The Irish Citizens’ Assembly was established in 2016 to examine five issues and make recommendations to the Houses of the Oireachtas (the Legislature of Ireland) for further debate by elected representatives. The Assembly is made up of a chair and 99 randomly selected citizens who are broadly representative of the Irish electorate.
One of the five issues the Assembly was asked to examine was the Eighth Amendment to the Constitution which, passed in 1983, made abortion illegal in Ireland. After six months of deliberation on the Amendment, the Assembly recommended abortions should be provided in a range of circumstances.
An all-party parliamentary committee charged with considering the work of the citizens’ assembly subsequently recommended legal abortion without restriction up to 12 weeks of pregnancy. This would first require an amendment to the Constitution, which are only possible by way of referendum.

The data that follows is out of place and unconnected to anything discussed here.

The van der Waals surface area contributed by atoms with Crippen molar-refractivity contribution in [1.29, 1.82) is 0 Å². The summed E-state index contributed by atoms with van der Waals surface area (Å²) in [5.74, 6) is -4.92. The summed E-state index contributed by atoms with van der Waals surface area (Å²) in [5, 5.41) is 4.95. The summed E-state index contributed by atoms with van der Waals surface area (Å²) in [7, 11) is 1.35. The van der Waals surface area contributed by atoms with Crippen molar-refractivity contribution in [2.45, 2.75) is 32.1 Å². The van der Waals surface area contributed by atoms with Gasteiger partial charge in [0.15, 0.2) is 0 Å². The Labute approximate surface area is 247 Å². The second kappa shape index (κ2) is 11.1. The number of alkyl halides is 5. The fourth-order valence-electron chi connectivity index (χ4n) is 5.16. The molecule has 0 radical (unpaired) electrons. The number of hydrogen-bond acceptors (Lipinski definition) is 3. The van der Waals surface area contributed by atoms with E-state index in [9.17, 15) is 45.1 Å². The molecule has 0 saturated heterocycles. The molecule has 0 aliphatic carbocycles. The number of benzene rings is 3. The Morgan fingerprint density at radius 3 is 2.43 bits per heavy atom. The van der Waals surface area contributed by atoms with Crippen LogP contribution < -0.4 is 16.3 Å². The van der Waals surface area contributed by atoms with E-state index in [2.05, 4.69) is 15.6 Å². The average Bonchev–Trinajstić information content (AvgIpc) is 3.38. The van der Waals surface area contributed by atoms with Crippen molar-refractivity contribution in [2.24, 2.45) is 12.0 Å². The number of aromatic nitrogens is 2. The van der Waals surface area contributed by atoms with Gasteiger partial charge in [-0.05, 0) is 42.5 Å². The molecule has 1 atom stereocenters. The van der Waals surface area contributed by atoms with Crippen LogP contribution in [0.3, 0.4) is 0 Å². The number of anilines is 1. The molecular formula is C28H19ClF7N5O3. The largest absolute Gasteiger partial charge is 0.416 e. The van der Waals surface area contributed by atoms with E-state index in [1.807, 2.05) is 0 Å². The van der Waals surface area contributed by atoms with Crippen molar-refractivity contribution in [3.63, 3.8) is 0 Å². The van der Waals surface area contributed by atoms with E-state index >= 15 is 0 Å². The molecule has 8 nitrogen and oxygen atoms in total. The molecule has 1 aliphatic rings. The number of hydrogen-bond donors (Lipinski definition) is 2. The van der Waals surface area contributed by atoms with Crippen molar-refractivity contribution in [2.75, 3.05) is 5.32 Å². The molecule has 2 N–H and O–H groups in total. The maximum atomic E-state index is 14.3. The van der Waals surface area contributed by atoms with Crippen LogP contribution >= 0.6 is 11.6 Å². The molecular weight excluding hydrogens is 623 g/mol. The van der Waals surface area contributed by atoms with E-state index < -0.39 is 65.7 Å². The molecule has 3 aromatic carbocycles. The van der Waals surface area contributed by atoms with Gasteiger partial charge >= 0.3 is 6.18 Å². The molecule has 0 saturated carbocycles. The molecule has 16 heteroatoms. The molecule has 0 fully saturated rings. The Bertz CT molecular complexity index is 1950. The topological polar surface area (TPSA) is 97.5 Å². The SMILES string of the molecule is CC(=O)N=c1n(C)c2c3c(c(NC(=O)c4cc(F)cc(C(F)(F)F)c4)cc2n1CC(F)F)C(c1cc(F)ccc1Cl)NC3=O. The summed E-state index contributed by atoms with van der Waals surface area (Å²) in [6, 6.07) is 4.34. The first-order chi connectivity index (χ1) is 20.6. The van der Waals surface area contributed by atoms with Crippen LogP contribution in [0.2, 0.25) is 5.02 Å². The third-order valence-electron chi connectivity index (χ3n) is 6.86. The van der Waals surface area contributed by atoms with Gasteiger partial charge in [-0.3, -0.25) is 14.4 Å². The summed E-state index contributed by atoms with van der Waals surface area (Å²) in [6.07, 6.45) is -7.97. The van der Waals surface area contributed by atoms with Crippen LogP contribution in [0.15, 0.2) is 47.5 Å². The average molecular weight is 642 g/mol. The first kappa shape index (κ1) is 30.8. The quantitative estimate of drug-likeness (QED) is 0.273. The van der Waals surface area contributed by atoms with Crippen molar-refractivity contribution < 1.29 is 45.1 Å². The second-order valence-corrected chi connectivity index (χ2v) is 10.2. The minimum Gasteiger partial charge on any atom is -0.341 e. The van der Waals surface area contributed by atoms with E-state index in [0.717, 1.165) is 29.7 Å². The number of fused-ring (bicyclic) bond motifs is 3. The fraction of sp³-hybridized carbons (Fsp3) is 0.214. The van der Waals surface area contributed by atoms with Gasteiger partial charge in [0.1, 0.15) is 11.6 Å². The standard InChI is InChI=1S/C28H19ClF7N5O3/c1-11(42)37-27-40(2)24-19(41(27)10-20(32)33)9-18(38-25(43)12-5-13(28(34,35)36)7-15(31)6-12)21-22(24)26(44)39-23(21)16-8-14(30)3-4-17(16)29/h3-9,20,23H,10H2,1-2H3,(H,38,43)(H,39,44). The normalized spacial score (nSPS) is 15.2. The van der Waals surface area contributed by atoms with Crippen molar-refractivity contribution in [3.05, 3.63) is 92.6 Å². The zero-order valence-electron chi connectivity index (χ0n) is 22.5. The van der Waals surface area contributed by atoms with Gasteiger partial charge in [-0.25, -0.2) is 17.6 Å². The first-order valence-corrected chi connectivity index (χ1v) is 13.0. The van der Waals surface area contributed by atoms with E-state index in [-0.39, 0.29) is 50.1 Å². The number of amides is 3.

On May 25, 2018, Irish citizens voted to approve the removal of Article 40.3.3 from the Irish Constitution, which prohibits abortion in Ireland. This ‘Yes’ vote allows the Oireachtas to pass laws regulating the termination of pregnancy. Following the referendum, the Irish government will bring legislation before the Dáil (the lower house of the Oireachtas) which will allow abortion on request up to the 12th week of pregnancy.
Learn more about the Citizens’ Assembly and their role in the referendum below:
‘When I heard the result I thought, Wow, I’m partially responsible for this’ via the Irish Times
How 99 strangers in a Dublin hotel broke Ireland's abortion deadlock via The Guardian
The Citizens’ Assembly – a canny move on the road to repeal via the Irish Times
If only Brexit had been run like Ireland’s referendum via The Guardian